Supplementary Figure 7. Connectivity profiles associated with early (upper row) and late (bottom row) SEs for each subject. No statistical threshold was computed on these profiles since subject-based analysis suffers low degrees of freedom; all links displayed reflect PLV values overs 0.9.

Supplementary Figure 8. Morse wavelet parameterized with β = 4 and γ = 4. (A) Wavelet representation in the time domain. The thin black and dashed lines represent respectively the real and imaginary parts of the complex wavelet and the thick line represents its envelope. (B) Representation of the wavelet in the Fourier domain over the positive part of its spectrum.


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Keywords: wavelet ridges, source localization, maximum entropy on the mean, phase synchrony, functional connectivity, sleep spindles

Citation: Zerouali Y, Lina J-M, Sekerovic Z, Godbout J, Dube J, Jolicoeur P and Carrier J (2014) A time-frequency analysis of the dynamics of cortical networks of sleep spindles from MEG-EEG recordings. Front. Neurosci. 8:310. doi: 10.3389/fnins.2014.00310

Received: 27 January 2014; Accepted: 13 September 2014;
Published online: 28 October 2014.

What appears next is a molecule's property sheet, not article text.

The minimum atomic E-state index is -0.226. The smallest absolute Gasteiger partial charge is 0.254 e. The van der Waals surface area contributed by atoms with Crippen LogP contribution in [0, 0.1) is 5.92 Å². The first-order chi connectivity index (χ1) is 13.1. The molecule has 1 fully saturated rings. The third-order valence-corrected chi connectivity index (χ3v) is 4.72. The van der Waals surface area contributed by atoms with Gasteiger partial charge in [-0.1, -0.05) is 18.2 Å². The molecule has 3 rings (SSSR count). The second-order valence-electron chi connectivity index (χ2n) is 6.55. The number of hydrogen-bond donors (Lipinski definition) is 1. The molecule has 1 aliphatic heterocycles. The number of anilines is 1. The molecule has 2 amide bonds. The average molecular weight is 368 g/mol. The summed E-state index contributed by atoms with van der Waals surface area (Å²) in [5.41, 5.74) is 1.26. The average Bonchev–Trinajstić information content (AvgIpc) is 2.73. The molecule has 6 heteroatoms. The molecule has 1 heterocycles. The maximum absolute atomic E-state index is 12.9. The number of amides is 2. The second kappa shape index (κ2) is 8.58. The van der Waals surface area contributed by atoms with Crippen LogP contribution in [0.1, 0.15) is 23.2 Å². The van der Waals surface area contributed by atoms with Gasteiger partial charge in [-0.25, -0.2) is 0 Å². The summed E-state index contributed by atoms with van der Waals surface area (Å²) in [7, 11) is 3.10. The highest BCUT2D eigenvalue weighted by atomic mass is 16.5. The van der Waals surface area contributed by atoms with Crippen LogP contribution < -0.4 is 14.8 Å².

Edited by:

Christopher W. Tyler, The Smith-Kettlewell Eye Research Institute, USA

Reviewed by:

Pavan Ramkumar, Aalto University, Finland
David Haynor, University of Washington, USA

Copyright © 2014 Zerouali, Lina, Sekerovic, Godbout, Dube, Jolicoeur and Carrier. This is an open-access article distributed under the terms of the Creative Commons Attribution License (CC BY). The use, distribution or reproduction in other forums is permitted, provided the original author(s) or licensor are credited and that the original publication in this journal is cited, in accordance with accepted academic practice. No use, distribution or reproduction is permitted which does not comply with these terms.

*Correspondence: Younes Zerouali, Department of Electrical Engineering, Ecole de Technologie Supérieure, 1100, Notre-Dame West, Montreal, QC H3C 1K3, Canada e-mail: